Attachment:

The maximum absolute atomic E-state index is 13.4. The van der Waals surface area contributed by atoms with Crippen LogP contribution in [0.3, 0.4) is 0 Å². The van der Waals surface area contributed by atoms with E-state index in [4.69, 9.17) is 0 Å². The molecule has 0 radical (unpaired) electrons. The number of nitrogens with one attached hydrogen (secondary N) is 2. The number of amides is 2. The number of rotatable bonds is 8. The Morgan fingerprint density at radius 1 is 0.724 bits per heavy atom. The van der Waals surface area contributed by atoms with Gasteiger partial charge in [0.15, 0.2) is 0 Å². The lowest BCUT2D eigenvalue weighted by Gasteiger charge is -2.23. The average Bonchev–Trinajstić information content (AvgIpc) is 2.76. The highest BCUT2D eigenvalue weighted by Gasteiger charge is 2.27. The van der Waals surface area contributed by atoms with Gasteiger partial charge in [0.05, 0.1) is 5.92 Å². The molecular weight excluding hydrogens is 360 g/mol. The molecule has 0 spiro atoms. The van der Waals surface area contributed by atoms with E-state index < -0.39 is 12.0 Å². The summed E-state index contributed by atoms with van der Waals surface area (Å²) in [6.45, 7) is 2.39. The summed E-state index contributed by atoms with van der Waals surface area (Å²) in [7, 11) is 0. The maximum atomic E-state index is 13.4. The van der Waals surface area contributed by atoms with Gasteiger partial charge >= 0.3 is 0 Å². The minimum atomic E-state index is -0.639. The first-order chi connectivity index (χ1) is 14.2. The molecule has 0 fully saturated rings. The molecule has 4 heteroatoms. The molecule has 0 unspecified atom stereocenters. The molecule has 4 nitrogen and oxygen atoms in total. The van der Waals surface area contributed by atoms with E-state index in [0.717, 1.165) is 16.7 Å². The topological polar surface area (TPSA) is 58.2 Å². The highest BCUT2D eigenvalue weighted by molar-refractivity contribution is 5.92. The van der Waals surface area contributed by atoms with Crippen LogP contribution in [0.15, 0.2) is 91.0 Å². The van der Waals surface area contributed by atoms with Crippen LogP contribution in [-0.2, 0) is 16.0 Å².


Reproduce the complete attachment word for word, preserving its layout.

The maximum absolute atomic E-state index is 13.4. The van der Waals surface area contributed by atoms with Crippen LogP contribution in [0.3, 0.4) is 0 Å². The van der Waals surface area contributed by atoms with E-state index in [4.69, 9.17) is 0 Å². The molecule has 0 radical (unpaired) electrons. The number of nitrogens with one attached hydrogen (secondary N) is 2. The number of amides is 2. The number of rotatable bonds is 8. The Morgan fingerprint density at radius 1 is 0.724 bits per heavy atom. The van der Waals surface area contributed by atoms with Gasteiger partial charge in [0.15, 0.2) is 0 Å². The lowest BCUT2D eigenvalue weighted by Gasteiger charge is -2.23. The average Bonchev–Trinajstić information content (AvgIpc) is 2.76. The highest BCUT2D eigenvalue weighted by Gasteiger charge is 2.27. The van der Waals surface area contributed by atoms with Gasteiger partial charge in [0.05, 0.1) is 5.92 Å². The molecular weight excluding hydrogens is 360 g/mol. The molecule has 0 spiro atoms. The van der Waals surface area contributed by atoms with E-state index < -0.39 is 12.0 Å². The summed E-state index contributed by atoms with van der Waals surface area (Å²) in [6.45, 7) is 2.39. The summed E-state index contributed by atoms with van der Waals surface area (Å²) in [7, 11) is 0. The maximum atomic E-state index is 13.4. The van der Waals surface area contributed by atoms with Gasteiger partial charge >= 0.3 is 0 Å². The minimum atomic E-state index is -0.639. The first-order chi connectivity index (χ1) is 14.2. The molecule has 0 fully saturated rings. The molecule has 4 heteroatoms. The molecule has 0 unspecified atom stereocenters. The molecule has 4 nitrogen and oxygen atoms in total. The van der Waals surface area contributed by atoms with E-state index in [0.717, 1.165) is 16.7 Å². The topological polar surface area (TPSA) is 58.2 Å². The highest BCUT2D eigenvalue weighted by molar-refractivity contribution is 5.92. The van der Waals surface area contributed by atoms with Crippen LogP contribution in [0.15, 0.2) is 91.0 Å². The van der Waals surface area contributed by atoms with Crippen LogP contribution in [-0.2, 0) is 16.0 Å².